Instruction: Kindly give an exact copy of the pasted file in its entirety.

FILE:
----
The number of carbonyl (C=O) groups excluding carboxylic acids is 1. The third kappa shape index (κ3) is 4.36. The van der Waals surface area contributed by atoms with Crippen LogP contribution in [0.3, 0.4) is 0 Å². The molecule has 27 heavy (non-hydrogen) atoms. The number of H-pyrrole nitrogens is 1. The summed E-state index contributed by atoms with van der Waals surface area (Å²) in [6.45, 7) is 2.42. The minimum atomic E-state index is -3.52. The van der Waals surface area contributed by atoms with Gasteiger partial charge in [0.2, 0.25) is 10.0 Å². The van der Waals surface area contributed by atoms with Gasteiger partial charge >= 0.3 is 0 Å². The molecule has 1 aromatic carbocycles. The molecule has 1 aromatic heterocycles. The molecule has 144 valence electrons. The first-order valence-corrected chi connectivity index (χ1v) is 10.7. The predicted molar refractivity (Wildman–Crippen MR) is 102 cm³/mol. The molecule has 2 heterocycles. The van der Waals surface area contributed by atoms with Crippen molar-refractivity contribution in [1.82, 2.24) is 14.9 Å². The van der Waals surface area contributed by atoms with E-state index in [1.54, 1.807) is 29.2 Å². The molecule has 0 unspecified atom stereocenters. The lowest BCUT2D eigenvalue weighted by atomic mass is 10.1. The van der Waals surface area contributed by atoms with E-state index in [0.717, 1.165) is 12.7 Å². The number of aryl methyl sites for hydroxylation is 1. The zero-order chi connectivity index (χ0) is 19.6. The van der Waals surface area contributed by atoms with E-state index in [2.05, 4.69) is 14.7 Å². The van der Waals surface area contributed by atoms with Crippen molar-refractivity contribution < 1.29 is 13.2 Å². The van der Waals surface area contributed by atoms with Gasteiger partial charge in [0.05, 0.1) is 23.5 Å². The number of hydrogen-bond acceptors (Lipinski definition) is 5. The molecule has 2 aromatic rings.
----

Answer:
The number of carbonyl (C=O) groups excluding carboxylic acids is 1. The third kappa shape index (κ3) is 4.36. The van der Waals surface area contributed by atoms with Crippen LogP contribution in [0.3, 0.4) is 0 Å². The molecule has 27 heavy (non-hydrogen) atoms. The number of H-pyrrole nitrogens is 1. The summed E-state index contributed by atoms with van der Waals surface area (Å²) in [6.45, 7) is 2.42. The minimum atomic E-state index is -3.52. The van der Waals surface area contributed by atoms with Gasteiger partial charge in [0.2, 0.25) is 10.0 Å². The van der Waals surface area contributed by atoms with Gasteiger partial charge >= 0.3 is 0 Å². The molecule has 1 aromatic carbocycles. The molecule has 1 aromatic heterocycles. The molecule has 144 valence electrons. The first-order valence-corrected chi connectivity index (χ1v) is 10.7. The predicted molar refractivity (Wildman–Crippen MR) is 102 cm³/mol. The molecule has 2 heterocycles. The van der Waals surface area contributed by atoms with Crippen molar-refractivity contribution in [1.82, 2.24) is 14.9 Å². The van der Waals surface area contributed by atoms with E-state index in [1.54, 1.807) is 29.2 Å². The molecule has 0 unspecified atom stereocenters. The lowest BCUT2D eigenvalue weighted by atomic mass is 10.1. The van der Waals surface area contributed by atoms with E-state index in [0.717, 1.165) is 12.7 Å². The number of aryl methyl sites for hydroxylation is 1. The zero-order chi connectivity index (χ0) is 19.6. The van der Waals surface area contributed by atoms with E-state index in [2.05, 4.69) is 14.7 Å². The van der Waals surface area contributed by atoms with Crippen molar-refractivity contribution < 1.29 is 13.2 Å². The van der Waals surface area contributed by atoms with Gasteiger partial charge in [0.05, 0.1) is 23.5 Å². The number of hydrogen-bond acceptors (Lipinski definition) is 5. The molecule has 2 aromatic rings.